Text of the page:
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review 2017-05-12 08:00
Body Work
Rivers of London: Body Work - Ben Aaronovitch,Lee Sullivan Hill,Andrew Cartmel

I'm a big fan of the Rivers of London series, but I did hesitate a little before ordering Body Work, the first of a series of graphic novels that tell additional stories to the main series. I'm not always pleased with the way an artist interprets characters, so I was not sure I would like this graphic novel.

I needn't worry. It was great. Body Work, together with its sequel Night Witch, gave me one of the most relaxing evenings of the year so far (read it while listening to Gymnopedies, the world seemed perfect for a moment). In all seriousness though, I really liked it. It is not necessary to read this for the story I guess (but I can't be sure as I haven't read Foxglove Summer yet - yes, still waiting for that right edition).

Peter and his friends investigate 'England's most haunted car'. Also, there are some very very short stories in it as well. I suppose there's one at the end of each issue, but since I read the volume edition, I can't be sure.

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review 2017-01-10 16:39
Rivers of London : Body Work Issue #3 / Ben Aaronovitch
Rivers of London: Body Work - Ben Aaronovitch,Luis Lobo-Guerrero,Lee Sullivan Hill,Andrew Cartmel

The members – all two of them – of London’s most secret police force are on the trail of a self-driving killer car. But it takes something weird to catch something weird and soon they are behind the wheel of… The Most Haunted Car in England!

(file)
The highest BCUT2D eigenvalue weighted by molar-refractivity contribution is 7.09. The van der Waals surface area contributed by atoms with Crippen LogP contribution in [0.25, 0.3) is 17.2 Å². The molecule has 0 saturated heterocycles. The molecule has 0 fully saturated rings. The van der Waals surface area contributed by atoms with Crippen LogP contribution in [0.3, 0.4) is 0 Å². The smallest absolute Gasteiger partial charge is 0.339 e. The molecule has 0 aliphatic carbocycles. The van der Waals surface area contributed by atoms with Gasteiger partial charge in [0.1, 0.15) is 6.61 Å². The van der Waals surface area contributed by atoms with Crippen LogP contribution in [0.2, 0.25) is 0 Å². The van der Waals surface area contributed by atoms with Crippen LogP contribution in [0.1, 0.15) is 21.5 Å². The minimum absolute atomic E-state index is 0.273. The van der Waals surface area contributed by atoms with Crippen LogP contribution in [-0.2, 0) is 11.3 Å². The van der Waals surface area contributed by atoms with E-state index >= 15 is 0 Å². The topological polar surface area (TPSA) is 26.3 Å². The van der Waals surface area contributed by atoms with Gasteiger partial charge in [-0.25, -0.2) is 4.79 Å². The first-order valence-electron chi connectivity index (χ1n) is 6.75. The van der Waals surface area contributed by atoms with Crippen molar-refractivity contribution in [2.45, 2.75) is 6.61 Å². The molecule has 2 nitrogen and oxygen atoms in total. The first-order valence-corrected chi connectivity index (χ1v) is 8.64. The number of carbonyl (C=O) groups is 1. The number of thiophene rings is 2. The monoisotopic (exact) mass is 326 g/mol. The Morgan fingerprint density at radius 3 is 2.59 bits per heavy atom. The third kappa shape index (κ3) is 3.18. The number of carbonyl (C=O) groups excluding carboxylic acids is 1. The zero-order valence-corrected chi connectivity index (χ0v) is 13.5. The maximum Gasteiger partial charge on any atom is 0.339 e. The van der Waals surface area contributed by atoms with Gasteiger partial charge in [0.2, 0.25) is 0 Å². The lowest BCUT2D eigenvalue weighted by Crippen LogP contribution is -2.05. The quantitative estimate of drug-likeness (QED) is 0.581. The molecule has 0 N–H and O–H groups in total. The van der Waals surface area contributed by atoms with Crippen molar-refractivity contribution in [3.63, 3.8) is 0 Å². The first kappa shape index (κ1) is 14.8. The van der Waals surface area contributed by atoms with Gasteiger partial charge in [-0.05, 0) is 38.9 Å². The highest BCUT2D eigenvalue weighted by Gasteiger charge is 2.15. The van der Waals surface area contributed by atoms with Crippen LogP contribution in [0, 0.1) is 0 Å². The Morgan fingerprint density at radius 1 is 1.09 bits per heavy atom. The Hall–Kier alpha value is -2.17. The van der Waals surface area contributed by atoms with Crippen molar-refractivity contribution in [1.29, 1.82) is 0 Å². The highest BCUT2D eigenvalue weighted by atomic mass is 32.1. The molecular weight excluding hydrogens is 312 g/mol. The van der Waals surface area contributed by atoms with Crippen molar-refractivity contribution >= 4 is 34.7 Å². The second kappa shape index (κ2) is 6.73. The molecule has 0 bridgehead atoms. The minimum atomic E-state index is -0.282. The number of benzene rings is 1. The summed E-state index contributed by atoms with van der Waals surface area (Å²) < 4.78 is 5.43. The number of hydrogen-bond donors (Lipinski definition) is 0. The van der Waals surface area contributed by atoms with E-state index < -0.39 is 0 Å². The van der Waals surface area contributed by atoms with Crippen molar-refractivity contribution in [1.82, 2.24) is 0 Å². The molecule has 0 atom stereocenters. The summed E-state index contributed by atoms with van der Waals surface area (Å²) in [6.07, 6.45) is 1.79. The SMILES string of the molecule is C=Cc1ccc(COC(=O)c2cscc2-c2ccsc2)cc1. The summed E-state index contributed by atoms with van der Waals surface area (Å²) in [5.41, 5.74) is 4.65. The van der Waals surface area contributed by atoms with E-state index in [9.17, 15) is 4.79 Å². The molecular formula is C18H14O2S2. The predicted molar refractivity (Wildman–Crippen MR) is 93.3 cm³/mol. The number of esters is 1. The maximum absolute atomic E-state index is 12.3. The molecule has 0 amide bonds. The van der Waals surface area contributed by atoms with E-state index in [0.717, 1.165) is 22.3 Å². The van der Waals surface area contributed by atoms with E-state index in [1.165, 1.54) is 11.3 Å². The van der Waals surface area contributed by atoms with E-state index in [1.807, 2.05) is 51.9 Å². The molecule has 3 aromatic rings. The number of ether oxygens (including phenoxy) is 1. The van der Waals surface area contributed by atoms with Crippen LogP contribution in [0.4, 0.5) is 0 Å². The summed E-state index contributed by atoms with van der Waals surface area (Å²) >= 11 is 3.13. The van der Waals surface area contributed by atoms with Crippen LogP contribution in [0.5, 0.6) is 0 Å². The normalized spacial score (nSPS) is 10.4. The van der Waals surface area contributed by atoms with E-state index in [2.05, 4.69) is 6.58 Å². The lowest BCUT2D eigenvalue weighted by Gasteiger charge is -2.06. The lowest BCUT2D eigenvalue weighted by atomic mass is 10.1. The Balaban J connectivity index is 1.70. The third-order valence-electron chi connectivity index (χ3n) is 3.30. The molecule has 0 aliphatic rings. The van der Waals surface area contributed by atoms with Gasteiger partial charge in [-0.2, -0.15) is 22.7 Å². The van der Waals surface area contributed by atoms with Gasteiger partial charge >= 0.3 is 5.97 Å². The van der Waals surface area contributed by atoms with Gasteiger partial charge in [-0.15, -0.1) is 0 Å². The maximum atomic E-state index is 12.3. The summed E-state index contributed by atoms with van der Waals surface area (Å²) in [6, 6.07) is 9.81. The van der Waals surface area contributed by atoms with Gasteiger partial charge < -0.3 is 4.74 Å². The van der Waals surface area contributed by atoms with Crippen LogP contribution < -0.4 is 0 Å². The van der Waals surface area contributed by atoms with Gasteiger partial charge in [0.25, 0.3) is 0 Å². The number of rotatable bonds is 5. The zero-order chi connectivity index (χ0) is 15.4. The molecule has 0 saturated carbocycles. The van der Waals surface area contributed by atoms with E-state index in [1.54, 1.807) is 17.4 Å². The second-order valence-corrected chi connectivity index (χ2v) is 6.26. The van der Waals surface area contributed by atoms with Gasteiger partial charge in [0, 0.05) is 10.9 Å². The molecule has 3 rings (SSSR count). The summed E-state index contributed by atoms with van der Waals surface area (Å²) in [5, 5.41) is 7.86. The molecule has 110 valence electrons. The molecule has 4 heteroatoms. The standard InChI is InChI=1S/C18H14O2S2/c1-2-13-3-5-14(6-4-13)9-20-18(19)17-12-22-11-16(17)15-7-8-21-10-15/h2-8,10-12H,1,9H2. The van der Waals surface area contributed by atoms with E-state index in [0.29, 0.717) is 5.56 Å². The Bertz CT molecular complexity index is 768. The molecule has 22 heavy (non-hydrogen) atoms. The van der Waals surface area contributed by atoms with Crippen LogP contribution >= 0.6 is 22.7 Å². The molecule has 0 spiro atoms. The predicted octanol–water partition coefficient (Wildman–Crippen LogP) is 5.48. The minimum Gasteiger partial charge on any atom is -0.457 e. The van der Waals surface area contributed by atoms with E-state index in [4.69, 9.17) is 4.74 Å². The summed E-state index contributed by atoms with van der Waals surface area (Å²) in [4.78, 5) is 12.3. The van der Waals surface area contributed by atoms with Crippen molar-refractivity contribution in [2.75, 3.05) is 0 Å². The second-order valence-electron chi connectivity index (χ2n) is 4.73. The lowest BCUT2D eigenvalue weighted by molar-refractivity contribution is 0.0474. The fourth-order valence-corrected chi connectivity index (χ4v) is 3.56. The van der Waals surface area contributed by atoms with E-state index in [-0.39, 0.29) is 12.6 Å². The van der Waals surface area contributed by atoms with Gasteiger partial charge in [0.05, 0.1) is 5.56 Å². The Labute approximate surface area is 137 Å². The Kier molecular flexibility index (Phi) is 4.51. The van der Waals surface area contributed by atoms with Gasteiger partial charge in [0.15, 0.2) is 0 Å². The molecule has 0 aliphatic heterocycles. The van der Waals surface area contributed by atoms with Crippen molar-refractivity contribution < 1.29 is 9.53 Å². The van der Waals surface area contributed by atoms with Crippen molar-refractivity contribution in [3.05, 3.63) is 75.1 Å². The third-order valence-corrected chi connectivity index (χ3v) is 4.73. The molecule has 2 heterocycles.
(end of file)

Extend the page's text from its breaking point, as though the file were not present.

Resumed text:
I am the first to admit that I don’t always fully appreciate graphic novels and I will also confess that I prefer the full Aaronovitch novels to the graphic novels, but I still enjoyed my first graphic foray into the London of Peter Grant. I know for a fact that I’ll be buying future installments as they become available in print in Canada.

I think that’s my biggest frustration at this point—if I used an e-reader, I could have all the graphic novels, but here in Canada there are only two paper copy titles available and they are not being produced in order either! How to drive a library worker crazy!

I’m fond of the depiction of Peter—I wasn’t sure at first, but it grew on me. Also liked Beverly Brook. (Particularly the James Bond-ish artwork at the very beginning of this issue, with Peter looking suave and Beverly emerging from the water, reminiscent of Halle Berry in Die Another Day). The best of them all? Toby, the dog! He is exactly the yappy little dog that I had in my head as I read the novels. I’m hoping that Nightingale and Molly grow on me as well. Nightingale needs to look a trifle older in my opinion and Molly needs to look a bit creepier, perhaps somewhat reptilian?

I had time on Boxing Day (before anyone else in the house was awake) to read Body Work two or three times, so I eventually sorted out the story. Did anyone else find that the jumps from present to past were a bit confusing? I’m sure that my lack of experience with the graphic format has something to do with it, but with a bit of study I was able to follow the action.

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review 2016-11-18 03:27
A Solid Move Into Comics for Peter Grant